Maj. Gen. Imal Takeo, deputy chief of staff for Gen. Okamura, the supreme commander of Japanese Expeditionary forces in China,
boards his plane after the surrender conference with Allied chiefs at Chihkiang.
The plane, a commercial version of the "Sally," reminded many of the C-47.
Japanese officials and interpreters talk in the foreground.
Japan Surrender Agents Meet Allies at Chihkiang
By Rus Walton
Chihkiang, China - Like characters from a movie were the Japanese envoys who stepped from their plane to attend the initial meeting
in Allied-Japanese surrender negotiations here.
Neatly attired in OD gabardine uniforms, their faces, like their clothes, did not develop a new wrinkle nor change expression throughout the day.
As the twin-engined commercial version of a "Sally" came over the end of the runway to land, it passed hundreds of Chinese coolies
straining at building an addition to the landing strip.
When the Japanese plane, wings blazing with red meatballs, taxied back, it passed rows of pursuit ships, transports and bombers.
These were the planes, these were the men - Chinese and American - that had roamed the skies, blasting Jap planes from the air.
For the first time many GIs were seeing Japanese in the flesh and in many minds the seven Japanese envoys symbolized all
that they had been fighting.
Mixed with their feeling of bitter hatred was curiosity - a natural GI trait.
Bulbs flashed and camera shutters clicked at the visitors were led from their plane to the waiting jeeps and driven down the
hot and dusty roads.
Spectators sweated with the heat of the day.
It was much better for the Japs, but their expressions - stony faces that stared straight ahead - never changed.
Not once did they look.
The Chinese and Americans were complete masters of the situation.
When the meeting drew to a close it was apparent they had wasted no words.
Many remembered the battles lost during the long eight years of war in China and let that memory permeate the elation
over the final victory.
Perhaps the Japs were aware of that also.
Perhaps they remembered when, not too long ago, they had been able to sweep through almost any part of China, bothered only by the
"magnetic attacks" of Chinese guerillas.
It is possible, too, that they wondered how two atomic bombs could wreak such havoc and hasten the already imminent end of their
"sphere of co-prosperity."
Third Fleet Moves Into Tokyo Bay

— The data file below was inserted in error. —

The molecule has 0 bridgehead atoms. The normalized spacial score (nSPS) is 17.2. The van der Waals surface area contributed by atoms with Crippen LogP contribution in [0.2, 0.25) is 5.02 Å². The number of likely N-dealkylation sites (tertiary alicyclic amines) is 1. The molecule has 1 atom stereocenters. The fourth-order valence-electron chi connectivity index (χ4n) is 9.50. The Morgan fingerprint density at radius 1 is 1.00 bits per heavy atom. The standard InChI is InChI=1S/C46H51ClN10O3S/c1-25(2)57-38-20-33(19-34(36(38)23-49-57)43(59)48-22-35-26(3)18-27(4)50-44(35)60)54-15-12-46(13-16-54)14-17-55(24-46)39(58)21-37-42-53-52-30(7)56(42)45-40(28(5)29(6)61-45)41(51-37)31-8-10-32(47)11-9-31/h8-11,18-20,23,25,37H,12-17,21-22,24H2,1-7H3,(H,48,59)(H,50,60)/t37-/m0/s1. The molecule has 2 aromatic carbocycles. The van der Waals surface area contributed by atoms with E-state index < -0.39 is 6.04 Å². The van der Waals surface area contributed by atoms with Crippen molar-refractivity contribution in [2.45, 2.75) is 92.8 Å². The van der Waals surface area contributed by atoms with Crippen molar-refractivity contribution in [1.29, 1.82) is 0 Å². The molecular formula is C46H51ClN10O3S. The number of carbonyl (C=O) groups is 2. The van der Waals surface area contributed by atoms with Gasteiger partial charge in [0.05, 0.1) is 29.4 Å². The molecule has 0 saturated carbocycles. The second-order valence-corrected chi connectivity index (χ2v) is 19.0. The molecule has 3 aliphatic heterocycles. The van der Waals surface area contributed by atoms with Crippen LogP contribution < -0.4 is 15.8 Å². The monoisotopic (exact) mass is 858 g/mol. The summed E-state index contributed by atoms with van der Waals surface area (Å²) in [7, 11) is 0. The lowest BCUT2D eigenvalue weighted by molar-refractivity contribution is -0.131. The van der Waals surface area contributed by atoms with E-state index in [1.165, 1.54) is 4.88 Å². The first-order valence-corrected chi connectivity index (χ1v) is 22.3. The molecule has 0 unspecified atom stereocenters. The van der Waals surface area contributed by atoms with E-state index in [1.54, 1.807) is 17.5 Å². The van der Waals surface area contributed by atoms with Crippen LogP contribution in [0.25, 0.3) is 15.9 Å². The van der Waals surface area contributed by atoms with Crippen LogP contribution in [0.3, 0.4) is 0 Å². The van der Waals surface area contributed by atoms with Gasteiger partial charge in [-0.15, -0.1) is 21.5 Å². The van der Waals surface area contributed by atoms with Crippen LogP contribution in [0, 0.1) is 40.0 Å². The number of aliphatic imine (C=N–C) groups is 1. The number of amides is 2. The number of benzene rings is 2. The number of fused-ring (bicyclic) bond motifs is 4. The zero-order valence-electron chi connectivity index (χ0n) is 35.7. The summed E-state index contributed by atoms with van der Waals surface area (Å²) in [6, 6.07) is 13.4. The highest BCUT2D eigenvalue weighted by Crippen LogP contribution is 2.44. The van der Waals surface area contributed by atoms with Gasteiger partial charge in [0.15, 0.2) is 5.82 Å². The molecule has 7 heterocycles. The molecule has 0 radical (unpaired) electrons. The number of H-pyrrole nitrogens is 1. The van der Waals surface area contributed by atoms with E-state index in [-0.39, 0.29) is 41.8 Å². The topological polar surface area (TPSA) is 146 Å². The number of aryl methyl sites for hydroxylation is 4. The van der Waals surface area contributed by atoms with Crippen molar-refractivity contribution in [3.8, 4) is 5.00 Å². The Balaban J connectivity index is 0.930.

Airborne Occupation Men Land at Atsugi Tuesday
While thousands of Allied prisoners of war cheered carrier-based planes that roared in low over Japan, the vanguard of a huge occupation fleet
steamed from Sagrand bay into Tokyo bay Tuesday morning.
Led by the U.S. cruiser San Diego, the Allied armada dropped anchor off the Japanese naval base of Yoksobuka.
Engineers Clean Up
Earlier, engineers and communications and air corps specialists had arrived at Atsugi airfield, 15 miles south of Tokyo.
Forty-eight heavily armed planes carried the first occupation forces to ready the airfield for the arrival of Gen. Douglas MacArthur.
Engineers will improve the water supply and co-ordinate transportation, and the communications men will seize all
communications facilities, including harbor and airfield radar equipment.
Meanwhile, Gen. MacArthur has announce that U.S. troops will be landed at Yokohama and other Japanese ports on Sept. 1.
American forces are also scheduled to land in Korea, according to a CBS correspondent in Manila.
In Tokyo bay, the occupation fleet, under command of Rear Adm. Oscar C. Badger, consists of 112 warships and numerous auxiliary craft.
The fleet had dropped anchor in Sagami Bay the day before and sent minesweepers into Tokyo Bay to determine feasibility of bringing in the rest
of the fleet.
When Gem. MacArthur arrives at Atsugi airfield on Thursday, he will take over Emperor Hirohito's palace, near the coast on Sagami Bay,
for his general headquarters, according to a dispatch from Adm. Halsey's Third Fleet.
Estimates of the time it would take to occupy Japan indicated that it might be a lengthy affair.
A dispatch from Okinawa states that it might take as long as five months to complete occupation plans.
As the fleet and aircraft moved in on Japan, Tokyo radio repeatedly advised the Japanese to remain calm "and thereby
relieve his Majesty's worries."